I wonder if you overlooked the hateful and vindictive language used by Kaspar Pold in his rant against Pope Francis, “Pope’s planned apology for abuse is travesty,” Letter, June 16).
Even the headline is distorted.
Online social media platforms such as Twitter have taken measures to remove such posts so as to prevent further entrenchment of hatred and incitement of vengeful acts.
I presume that a professional editor would refuse to publish the type of rage that Mr. Pold exhibited toward the Pope.
Secondly, I believe we are all enraged and horrified by what happened to our Indigenous children, their parents and families.
We are rendered speechless, however, we are in the process of bearing witness to their immeasurable pain and suffering, their ongoing grief and traumatization – an unfortunate but necessary component of the Truth and Reconciliation process.
We, too, experience anger and rage in the knowledge of the heinous acts that occurred to the children, that there was a systematic plan in place to annihilate the Indigenous culture, and the concerted efforts on the part of our politicians and religious leaders to ignore, hide, avoid and overlook sustainable rectification.
Mr. Pold says the Pope should be tried for murder as soon as he deplanes. This logic suggests that all popes, kings and queens, prime ministers and presidents be tried for injustices committed during or before their tenure.
The pain and anger that Mr. Pold might be experiencing is incomparable to the intensity of pain and suffering that Indigenous Peoples of this land have been experiencing – unless of course, he is a direct victim of the systemic abuses.
If that is the case my heart goes out to him. Recovery, rehabilitation and restoration are essential but arduous aspects of the journey toward restitution.
On initial reading I sensed his anger, but upon rereading his letter, a great sense of sadness and compassion overcame me. He is stuck in a dark place, in my opinion.
I fear he has missed the meaning of the process of Truth and Reconciliation Commission – a world-recognized model – being utilized in South American countries as well as Australia and New Zealand, and derived from the plight of the rampant apartheid in South Africa.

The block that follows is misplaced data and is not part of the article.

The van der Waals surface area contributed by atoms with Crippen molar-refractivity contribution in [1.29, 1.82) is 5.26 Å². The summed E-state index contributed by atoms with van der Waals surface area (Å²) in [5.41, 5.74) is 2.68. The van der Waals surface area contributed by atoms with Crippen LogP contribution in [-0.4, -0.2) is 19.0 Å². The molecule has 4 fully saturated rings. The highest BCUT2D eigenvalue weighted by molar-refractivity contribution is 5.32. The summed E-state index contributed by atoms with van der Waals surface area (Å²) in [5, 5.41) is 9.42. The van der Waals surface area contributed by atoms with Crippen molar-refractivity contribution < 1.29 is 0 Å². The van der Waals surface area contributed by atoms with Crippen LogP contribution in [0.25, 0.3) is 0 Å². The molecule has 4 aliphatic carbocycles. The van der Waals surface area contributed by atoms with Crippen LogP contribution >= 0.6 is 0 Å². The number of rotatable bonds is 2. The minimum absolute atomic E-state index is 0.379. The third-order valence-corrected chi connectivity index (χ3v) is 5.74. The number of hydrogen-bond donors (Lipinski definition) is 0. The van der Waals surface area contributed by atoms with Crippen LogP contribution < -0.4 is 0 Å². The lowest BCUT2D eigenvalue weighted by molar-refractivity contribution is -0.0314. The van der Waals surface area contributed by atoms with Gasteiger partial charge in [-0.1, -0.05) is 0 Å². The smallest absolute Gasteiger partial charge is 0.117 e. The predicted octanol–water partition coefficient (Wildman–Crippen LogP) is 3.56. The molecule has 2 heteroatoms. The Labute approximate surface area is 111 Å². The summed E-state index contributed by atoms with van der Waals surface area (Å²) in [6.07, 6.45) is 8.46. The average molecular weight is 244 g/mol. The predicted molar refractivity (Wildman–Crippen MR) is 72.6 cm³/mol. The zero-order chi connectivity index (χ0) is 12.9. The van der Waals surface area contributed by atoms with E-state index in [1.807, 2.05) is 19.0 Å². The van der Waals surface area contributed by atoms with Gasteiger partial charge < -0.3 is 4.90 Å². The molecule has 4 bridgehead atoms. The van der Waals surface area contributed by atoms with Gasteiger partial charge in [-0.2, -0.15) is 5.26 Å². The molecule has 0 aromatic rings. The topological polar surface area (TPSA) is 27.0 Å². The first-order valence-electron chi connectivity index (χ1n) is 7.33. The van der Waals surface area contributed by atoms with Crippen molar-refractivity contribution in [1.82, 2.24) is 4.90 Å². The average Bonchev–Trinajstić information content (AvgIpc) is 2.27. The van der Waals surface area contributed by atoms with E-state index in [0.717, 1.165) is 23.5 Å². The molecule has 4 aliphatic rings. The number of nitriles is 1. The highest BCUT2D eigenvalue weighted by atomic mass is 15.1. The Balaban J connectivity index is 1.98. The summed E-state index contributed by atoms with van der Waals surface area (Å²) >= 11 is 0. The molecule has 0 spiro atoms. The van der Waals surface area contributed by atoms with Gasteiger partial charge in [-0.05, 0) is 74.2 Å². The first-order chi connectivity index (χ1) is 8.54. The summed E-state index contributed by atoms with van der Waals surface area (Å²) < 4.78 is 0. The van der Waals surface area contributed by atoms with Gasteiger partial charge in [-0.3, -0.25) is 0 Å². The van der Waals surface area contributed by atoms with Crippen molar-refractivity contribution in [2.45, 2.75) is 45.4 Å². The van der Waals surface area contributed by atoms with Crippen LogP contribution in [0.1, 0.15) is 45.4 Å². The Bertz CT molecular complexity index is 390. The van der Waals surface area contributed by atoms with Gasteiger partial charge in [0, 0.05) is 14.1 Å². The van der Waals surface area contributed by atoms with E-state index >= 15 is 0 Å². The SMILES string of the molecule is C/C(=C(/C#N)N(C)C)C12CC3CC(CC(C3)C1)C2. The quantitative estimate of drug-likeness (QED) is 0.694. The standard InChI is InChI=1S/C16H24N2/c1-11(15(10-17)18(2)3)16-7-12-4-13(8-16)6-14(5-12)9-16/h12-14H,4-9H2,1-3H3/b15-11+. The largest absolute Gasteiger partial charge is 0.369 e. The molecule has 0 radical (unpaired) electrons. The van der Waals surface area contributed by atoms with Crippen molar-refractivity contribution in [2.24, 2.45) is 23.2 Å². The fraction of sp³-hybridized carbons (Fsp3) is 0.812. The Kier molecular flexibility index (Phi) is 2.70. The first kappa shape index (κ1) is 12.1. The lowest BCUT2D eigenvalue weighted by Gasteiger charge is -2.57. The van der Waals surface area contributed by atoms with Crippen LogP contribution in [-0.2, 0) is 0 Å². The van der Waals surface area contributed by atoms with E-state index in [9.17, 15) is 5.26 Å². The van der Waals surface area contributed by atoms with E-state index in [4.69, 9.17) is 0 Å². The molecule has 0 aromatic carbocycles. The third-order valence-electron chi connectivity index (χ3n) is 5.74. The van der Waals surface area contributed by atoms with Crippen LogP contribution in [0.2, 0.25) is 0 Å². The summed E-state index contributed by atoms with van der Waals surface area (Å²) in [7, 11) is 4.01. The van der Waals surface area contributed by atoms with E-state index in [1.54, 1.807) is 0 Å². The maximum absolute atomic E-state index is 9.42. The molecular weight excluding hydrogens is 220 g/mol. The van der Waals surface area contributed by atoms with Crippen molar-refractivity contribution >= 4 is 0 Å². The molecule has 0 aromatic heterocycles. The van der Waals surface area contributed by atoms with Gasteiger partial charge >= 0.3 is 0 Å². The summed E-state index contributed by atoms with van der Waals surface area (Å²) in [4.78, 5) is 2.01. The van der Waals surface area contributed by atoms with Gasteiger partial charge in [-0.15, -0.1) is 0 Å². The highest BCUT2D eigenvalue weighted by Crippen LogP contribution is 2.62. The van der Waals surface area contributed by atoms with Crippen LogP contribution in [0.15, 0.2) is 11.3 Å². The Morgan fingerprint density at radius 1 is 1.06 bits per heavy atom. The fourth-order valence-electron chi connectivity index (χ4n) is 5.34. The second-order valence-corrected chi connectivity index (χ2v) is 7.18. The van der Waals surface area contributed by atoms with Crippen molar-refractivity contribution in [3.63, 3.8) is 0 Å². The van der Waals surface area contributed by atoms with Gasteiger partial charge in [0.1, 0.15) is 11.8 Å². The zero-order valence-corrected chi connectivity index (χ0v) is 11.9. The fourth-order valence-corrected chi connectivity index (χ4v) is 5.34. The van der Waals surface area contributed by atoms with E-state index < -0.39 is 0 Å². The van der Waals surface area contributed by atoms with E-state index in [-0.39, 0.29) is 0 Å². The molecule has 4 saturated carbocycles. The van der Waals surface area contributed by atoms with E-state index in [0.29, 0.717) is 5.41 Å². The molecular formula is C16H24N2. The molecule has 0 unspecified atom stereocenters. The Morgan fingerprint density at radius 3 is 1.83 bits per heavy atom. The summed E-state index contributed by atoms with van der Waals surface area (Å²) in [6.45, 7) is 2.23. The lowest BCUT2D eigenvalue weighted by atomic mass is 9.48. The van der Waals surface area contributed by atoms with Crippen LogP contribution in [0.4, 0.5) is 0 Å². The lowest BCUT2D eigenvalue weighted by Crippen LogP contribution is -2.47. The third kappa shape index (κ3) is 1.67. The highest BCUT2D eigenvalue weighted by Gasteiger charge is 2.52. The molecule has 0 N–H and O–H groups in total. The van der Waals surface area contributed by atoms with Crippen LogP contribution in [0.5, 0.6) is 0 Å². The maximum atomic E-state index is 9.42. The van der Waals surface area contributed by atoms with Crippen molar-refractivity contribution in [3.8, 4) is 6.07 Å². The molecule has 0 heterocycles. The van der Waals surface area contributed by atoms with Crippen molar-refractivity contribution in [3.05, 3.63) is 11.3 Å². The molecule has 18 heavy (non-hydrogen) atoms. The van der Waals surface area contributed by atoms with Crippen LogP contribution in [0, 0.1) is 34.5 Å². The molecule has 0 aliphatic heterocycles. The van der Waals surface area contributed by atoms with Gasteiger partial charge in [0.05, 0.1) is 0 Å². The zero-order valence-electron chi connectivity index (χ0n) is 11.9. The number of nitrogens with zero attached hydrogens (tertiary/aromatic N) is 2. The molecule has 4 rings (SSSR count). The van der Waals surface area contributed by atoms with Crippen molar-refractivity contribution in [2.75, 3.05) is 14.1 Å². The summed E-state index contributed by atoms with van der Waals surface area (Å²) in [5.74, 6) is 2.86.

I am grateful and inspired by Nelson Mandela and Bishop Desmond Tutu. The Pope has already apologized. He is coming to bear witness to the pain of all, to ask forgiveness and to pray for all to heal, including Mr. Pold.
The central focus of the TRC is to derive truth through acknowledgement – those horrendous acts did indeed occur.
Our society must hear and listen to the stories of victims, it must ascertain the testimony of the accused perpetrators, to identify the abusers and the enablers, the politicians and the religious, and the role of the society that allowed it.
I am hopeful that all parties come to realize there is no excuse or apology that can change what has actually happened to our Indigenous children, their parents and their families.
An apology is a necessary component. It enables forgiveness – a gift we give to ourselves. It enables victims to move forward. It is a beginning.
As with all forms of loss, all parties must go through the process of grief – not around, over or above it, but to experience it with all its sorrow.
In so doing, we too are free to move forward. Our Indigenous Peoples also` have become authentic role models for all Canadians and leaders throughout the world.
My prayer for Mr. Pold is to get through his pain and to recognize that an apology is a means to an end toward healing, hope, reconciliation and peace.